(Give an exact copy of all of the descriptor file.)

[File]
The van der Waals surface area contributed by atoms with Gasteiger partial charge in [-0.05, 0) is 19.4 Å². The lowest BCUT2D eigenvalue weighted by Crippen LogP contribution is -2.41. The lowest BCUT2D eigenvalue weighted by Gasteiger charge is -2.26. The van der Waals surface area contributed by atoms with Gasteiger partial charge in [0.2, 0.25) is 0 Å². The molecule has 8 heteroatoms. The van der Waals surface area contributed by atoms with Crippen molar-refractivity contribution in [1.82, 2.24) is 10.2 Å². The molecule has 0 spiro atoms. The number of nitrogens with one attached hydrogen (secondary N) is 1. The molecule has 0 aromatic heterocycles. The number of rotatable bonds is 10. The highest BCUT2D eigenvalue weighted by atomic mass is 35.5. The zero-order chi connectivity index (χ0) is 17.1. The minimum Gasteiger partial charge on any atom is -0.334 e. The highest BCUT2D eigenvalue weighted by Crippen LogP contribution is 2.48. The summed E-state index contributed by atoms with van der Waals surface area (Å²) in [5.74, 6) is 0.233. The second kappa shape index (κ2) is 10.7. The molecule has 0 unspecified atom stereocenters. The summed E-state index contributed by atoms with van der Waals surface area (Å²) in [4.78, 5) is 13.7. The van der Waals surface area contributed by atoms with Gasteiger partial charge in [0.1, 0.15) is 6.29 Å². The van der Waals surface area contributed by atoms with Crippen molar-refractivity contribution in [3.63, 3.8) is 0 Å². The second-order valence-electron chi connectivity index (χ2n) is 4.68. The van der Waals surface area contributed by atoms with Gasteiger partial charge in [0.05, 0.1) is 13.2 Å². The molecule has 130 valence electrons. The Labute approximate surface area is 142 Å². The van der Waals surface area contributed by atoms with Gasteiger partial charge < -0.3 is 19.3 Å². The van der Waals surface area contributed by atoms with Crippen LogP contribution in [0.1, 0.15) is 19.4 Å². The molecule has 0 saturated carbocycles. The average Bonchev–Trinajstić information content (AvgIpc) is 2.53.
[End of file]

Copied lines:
The van der Waals surface area contributed by atoms with Gasteiger partial charge in [-0.05, 0) is 19.4 Å². The lowest BCUT2D eigenvalue weighted by Crippen LogP contribution is -2.41. The lowest BCUT2D eigenvalue weighted by Gasteiger charge is -2.26. The van der Waals surface area contributed by atoms with Gasteiger partial charge in [0.2, 0.25) is 0 Å². The molecule has 8 heteroatoms. The van der Waals surface area contributed by atoms with Crippen molar-refractivity contribution in [1.82, 2.24) is 10.2 Å². The molecule has 0 spiro atoms. The number of nitrogens with one attached hydrogen (secondary N) is 1. The molecule has 0 aromatic heterocycles. The number of rotatable bonds is 10. The highest BCUT2D eigenvalue weighted by atomic mass is 35.5. The zero-order chi connectivity index (χ0) is 17.1. The minimum Gasteiger partial charge on any atom is -0.334 e. The highest BCUT2D eigenvalue weighted by Crippen LogP contribution is 2.48. The summed E-state index contributed by atoms with van der Waals surface area (Å²) in [5.74, 6) is 0.233. The second kappa shape index (κ2) is 10.7. The molecule has 0 unspecified atom stereocenters. The summed E-state index contributed by atoms with van der Waals surface area (Å²) in [4.78, 5) is 13.7. The van der Waals surface area contributed by atoms with Gasteiger partial charge in [0.1, 0.15) is 6.29 Å². The van der Waals surface area contributed by atoms with Crippen molar-refractivity contribution in [3.63, 3.8) is 0 Å². The second-order valence-electron chi connectivity index (χ2n) is 4.68. The van der Waals surface area contributed by atoms with Gasteiger partial charge in [0.05, 0.1) is 13.2 Å². The molecule has 130 valence electrons. The Labute approximate surface area is 142 Å². The van der Waals surface area contributed by atoms with Gasteiger partial charge < -0.3 is 19.3 Å². The van der Waals surface area contributed by atoms with Crippen LogP contribution in [0.1, 0.15) is 19.4 Å². The molecule has 0 saturated carbocycles. The average Bonchev–Trinajstić information content (AvgIpc) is 2.53.